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Suspending whale-watching tours, breaching dams recommended to save orcas

FILE - In this Aug. 7, 2018, file photo, Southern Resident killer whale J50 and her mother, J16, swim off the west coast of Vancouver Island near Port Renfrew, B.C. Teams searched Thursday, Sept. 13, 2018, for the sick, critically endangered orca in the waters of Washington state and Canada, but a scientist who closely tracks the population in the Pacific Northwest said he believes the whale, known as J50, has died. (Brian Gisborne/Fisheries and Oceans Canada via AP, file)

Puyallup, Wash. - Members of Governor Jay Inslee’s Southern Resident Killer Whale Task Force worked late into the Tuesday evening to finalize a long list of recommendations designed to save the endangered whales.

“My hope is that this will be a package of recommendations to address all the threats and that we do take bold steps and implement change and address all the threats that are impacting the whales,” said Lynne Barre who is the recovery coordinator for Southern Resident Killer Whales at NOAA Fisheries.

On Monday, a pod of Southern Resident Killer Whales was spotted not far from the Fauntleroy Ferry Terminal. The majestic orcas forge for salmon deep into Puget Sound during the fall and winter but their primary food source, Chinook salmon, is scarce.

“The southern residents have declined over the last decade. This is really a critical time to do all we can to address all the threats,” said Barre who is also part of the task force.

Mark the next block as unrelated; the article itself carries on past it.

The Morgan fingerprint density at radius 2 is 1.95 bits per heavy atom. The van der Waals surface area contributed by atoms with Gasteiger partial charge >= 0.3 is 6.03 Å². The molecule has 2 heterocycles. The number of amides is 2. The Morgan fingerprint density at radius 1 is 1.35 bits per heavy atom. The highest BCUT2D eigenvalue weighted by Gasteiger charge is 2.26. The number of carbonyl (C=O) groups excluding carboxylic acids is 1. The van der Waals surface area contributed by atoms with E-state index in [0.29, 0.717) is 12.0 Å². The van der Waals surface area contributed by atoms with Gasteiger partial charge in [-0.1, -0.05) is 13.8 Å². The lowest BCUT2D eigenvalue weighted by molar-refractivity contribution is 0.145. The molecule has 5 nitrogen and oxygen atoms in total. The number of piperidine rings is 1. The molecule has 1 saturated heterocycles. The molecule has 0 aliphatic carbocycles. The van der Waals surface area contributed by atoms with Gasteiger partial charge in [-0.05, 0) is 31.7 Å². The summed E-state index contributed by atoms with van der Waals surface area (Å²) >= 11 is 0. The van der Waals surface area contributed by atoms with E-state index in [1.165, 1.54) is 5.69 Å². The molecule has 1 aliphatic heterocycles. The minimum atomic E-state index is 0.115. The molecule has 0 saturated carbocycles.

Governor Inslee called for the Orca Task Force earlier this year in response to the whales’ decline. Their plight impacted people all over the world after a female killer whale carried her dead baby for 17 days through the Salish Sea.

“It’s been really challenging, but I think it’s raised awareness about the issues that face these whales,” said Barre. “It’s brought more people to the table and that’s the kind of support we need to implement critical actions.”

The struggles that are threatening the population are what stakeholders from across the state of Washington gathered to solve.

The group has developed 36 recommendations that focus on three goals: increasing Chinook salmon, decreasing vessel disturbance and reducing expose to contaminates.

“If we don’t take bold steps, we aren’t going to get another chance,” said State Senator Kevin Ranker who is also part of the task force. “These whales are on their last leg.”

Late Tuesday afternoon, task force members voted to recommend that commercial and recreational whale watching for Southern Resident Killer Whales be suspended for the next three to five years.

Another controversial recommendation involves creating a stakeholder process to discuss potential breaching or removal of the lower Snake River Dams.

“I think we’ve made some real progress in recognizing we need to bring all the stakeholders to the table that would be impacted by that kind of recommendation,” said Les Purce who is the co-chair of the South Resident Killer Whale Task Force.

While some of the recommendations could be implemented immediately with executive action from the governor, others would need legislative action and money.

“I have hope that we can recover the whales,” said Barre.

The final report and recommendations will be delivered to the governor by November 16.

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